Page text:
Thursday, February 1, 2007

First day in Cairo.



Our first full day in Cairo began with a call to prayer being blasted over the neighborhood mosque's loudspeakers. Lei was already stirring about and ready to start the day. I wanted a few more minutes of sleep and so I buried my head into the pillow and tried to catch a few more zzzzz's over the sound of the prayer which was REALLLLY loud. The constant sound of cars honking (something unique to Cairo) added to the cacophany of noise.

We had the morning to explore the city before having to meet up with the rest of the tour group at 1pm. We decided to make the most of it and got up bright and early.

My first view of Cairo in the daylight came from the bathroom window - I had to balance atop the toilet to capture these pictures. The second picture shows the poverty that would be more evident as we roamed the streets.




We headed down to breakfast at 7am and devoured what would become our "traditional" breakfast on tour - ayish (pita bread) served with hard boiled eggs, strawberry jam and cheese, an orange and a cup of tea.

Our goal was to get to the Khan al Khalili bazaar - THE souk (marketplace) in Cairo. We asked the hotel receptionist for walking directions and with a vague set of directions in hand, we set out.

Once on the street, the abject poverty of the city was evident with every footstep - sidewalks and streets are not necessarily paved or flat, there are countless ramshackled buildings and there is trash strewn over every surface imaginable. Though it is always difficult to see such poverty, the really sad part is that you become immune to it the longer you spend in its midst.






As expected, we got lost trying to find our way to the Khan al Khalili. Fortunately, neither Lei or I are shy about asking for help so eventually, we came across a very helpful woman who all but walked us there.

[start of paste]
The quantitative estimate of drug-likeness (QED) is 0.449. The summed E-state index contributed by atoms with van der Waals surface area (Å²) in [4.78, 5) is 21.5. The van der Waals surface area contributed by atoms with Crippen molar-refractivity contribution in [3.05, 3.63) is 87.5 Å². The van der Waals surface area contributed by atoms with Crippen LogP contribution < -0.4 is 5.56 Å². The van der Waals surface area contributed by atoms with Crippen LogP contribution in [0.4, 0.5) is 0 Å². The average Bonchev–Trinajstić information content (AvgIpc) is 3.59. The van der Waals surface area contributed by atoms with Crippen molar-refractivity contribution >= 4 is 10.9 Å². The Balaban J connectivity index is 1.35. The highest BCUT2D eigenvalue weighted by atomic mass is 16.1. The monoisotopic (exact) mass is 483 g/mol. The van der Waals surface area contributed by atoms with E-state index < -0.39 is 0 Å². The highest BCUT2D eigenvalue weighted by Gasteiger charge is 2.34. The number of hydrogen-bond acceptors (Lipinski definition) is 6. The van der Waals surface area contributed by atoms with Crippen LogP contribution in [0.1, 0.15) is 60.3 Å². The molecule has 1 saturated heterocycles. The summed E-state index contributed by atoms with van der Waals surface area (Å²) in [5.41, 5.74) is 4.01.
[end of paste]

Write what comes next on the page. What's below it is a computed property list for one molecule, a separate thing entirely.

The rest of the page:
The Khan al Khalili bazaar is a large labyrinth of narrow streets and passage ways bordered by store after store selling everything from trinkets and souvenirs for tourists to household and cooking supplies used by Caireans in their everyday life.



We started to ask for directions to get to El Fishawy - a cafe that has been in existence for more than two hundred years. At Fishawy, we ordered mint teas and apple flavored sheesha. Perhaps it was a bit too early in the day to be "smoking and drinking" but what the heck, we're at a famous cafe in Cairo and who knows when we would have the opportunity again! The mint tea was delicious and the sheesha intoxicating - our treat cost us 15 EG which coverts to a little over $2!




After our stop at Fishawy, we decided to see if we could find an Internet cafe to send a few emails to friends and families. Again we asked for directions, got lost in the maze that is the Khan al Khalili. Eventually, we found an Internet cafe and for 5 EG (less than $1) per hour, did our email duties.



By the time our hour was up, the stores were starting to open up. We stayed in the Khan until around 11:30aor so and then headed back to the hotel via taxi. On the way to catch the cab, Lei, who is eternally hungry could not resist the scent of roasted sweet potato wafting from a street vendor's cart and so she bought one. I couldn't help but steal a nibble - it was yummy and just what we needed to tie us over until we could get lunch!!





Back at the hotel, we freshened up and met with the rest of the tour group at 1pm. In addition to Bridget and Daniel, the young New Zealand couple whom we had met the night before, there was Kirsten and Alex (both from Australia), Laura (from New Zealand), Dora and Sandy (both from Toronto) and our Intrepid tour leader, Daniel (from Australia). Another member of the group, Zdena (from the Czech Republic) would not join us until the next day. We also met our local guide for the day - Hoda, a young Egyptian working towards being a tour guide herself.